This is supposed to be a paper-free era. Nearly all documents can be digitized through the use of computer filing, smart phone apps and other techno wonders. Yet an estimated 115 billion pieces of paper are still used each year for print-outs.

“To many people, information from the Internet seems magical. Printing is the poison in the apple,” says Linda Anderson, a productivity consultant who heads an organizing firm called Getting Clear (www.gettingclear.com).

“Paper-mania,” as it’s sometimes called, still afflicts a large segment of the older population, including many baby boomers born between 1946 and 1964 who are less comfortable with technology than younger generations.

“Some people are just hard-wired to accumulate information and they feel a certain comfort in having it in paper form. Even in nature, there are creatures who can’t stop feathering their nests,” Anderson says.

Ironically, many who like keeping a large volume of paper—including print-outs, junk mail, recipes, coupons and clippings from magazines and newspapers—can also feel vexed when trying to locate key items from unsorted stacks.

“If you have too many papers and they’re in a jumble, it’s very hard to find your passport or that $9,000 check you received. You have to go through the papers one by one,” says Clare Kumar, a spokeswoman for the Institute for Challenging Disorganization (www.challengingdisorganization.org).

Kumar says just 3-5 percent of the population has a psychological disorder that causes them to hoard papers. But she says many more people have a strong urge to generate and keep paper copies.

She says anxiety about “what if I’ll need that item in the future” afflicts many who stockpile papers. Another group includes highly creative people, including entrepreneurs, who imagine many potential future uses for the papers they save.

Eventually, even creative savers can feel overwhelmed by the sheer magnitude of their collections. To free themselves of all the superfluous clutter, they are motivated to reduce the inflow and accelerate the outflow.

“There comes a time when older people face their mortality and realize, for example, that they’ll never have time to use all those hundreds of recipes. Often people come to terms with this fact when they have to downsize to a smaller place and know they can’t haul all that stuff along,” Kumar says.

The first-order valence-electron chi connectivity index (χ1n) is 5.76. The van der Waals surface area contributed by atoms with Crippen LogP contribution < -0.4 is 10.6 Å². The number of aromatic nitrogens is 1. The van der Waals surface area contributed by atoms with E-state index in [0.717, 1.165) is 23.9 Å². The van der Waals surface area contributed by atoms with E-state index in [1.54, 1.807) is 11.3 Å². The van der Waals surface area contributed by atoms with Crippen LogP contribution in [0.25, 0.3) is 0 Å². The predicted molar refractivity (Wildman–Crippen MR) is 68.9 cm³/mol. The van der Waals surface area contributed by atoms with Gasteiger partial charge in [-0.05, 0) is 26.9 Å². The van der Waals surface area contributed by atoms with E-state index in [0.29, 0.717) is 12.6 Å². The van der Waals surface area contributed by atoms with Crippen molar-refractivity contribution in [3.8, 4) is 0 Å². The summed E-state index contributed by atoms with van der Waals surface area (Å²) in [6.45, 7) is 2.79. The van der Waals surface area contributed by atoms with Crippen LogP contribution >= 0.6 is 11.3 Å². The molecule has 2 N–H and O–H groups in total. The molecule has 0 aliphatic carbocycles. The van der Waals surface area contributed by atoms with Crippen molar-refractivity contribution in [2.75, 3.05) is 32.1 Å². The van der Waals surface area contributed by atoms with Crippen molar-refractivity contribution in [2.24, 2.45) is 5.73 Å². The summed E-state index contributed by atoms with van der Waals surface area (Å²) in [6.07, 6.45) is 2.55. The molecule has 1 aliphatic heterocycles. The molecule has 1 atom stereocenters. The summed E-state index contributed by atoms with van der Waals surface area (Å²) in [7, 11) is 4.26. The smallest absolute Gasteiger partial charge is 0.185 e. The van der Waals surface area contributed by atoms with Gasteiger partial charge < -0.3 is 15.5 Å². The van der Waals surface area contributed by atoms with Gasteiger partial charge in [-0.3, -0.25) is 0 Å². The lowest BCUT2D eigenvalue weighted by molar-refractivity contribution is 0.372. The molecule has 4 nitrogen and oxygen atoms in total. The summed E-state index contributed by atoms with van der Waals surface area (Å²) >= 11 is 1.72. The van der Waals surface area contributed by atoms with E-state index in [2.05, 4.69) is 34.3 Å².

Here are a few pointers:

• Analyze the causes of your paper problem.

Crystal Paine, the author of “Say Goodbye to Survival Mode” and other self-help books, advises those plagued with too many papers to determine the primary sources of their problem.

“See if there’s anything you can do to cut down on some of the inflow. For instance, you could automate your bills with online bill pay.

• Deal with your backlog before accumulating more documents.

Linda Samuels, president of the Institute for Challenging Disorganization, says some people over age 50 so love to accumulate printed information that they develop a huge backlog of papers and periodicals. When finally they must cull through the backlog, they do well to call in friend, family member or an organizer to keep the project moving. One source for referrals is the National Association of Professional Organizers (www.napo.net).

“If you don’t bring in an outsider, you can easily get bogged down and lose momentum,” Samuels says.

• Try to digitize as many papers as possible.

People who value information highly often find an over-abundance of material through their online searches.

In cases like that, Anderson recommends that the collector scan his print-outs and organize them into searchable files and folders on his computer. Alternatively, he could use an app such as Evernote (www.evernote.com) to archive and organize his documents.

“You may not feel digitally savvy, but learning to use technology can make a world of difference if you love keeping valued documents,” Anderson says.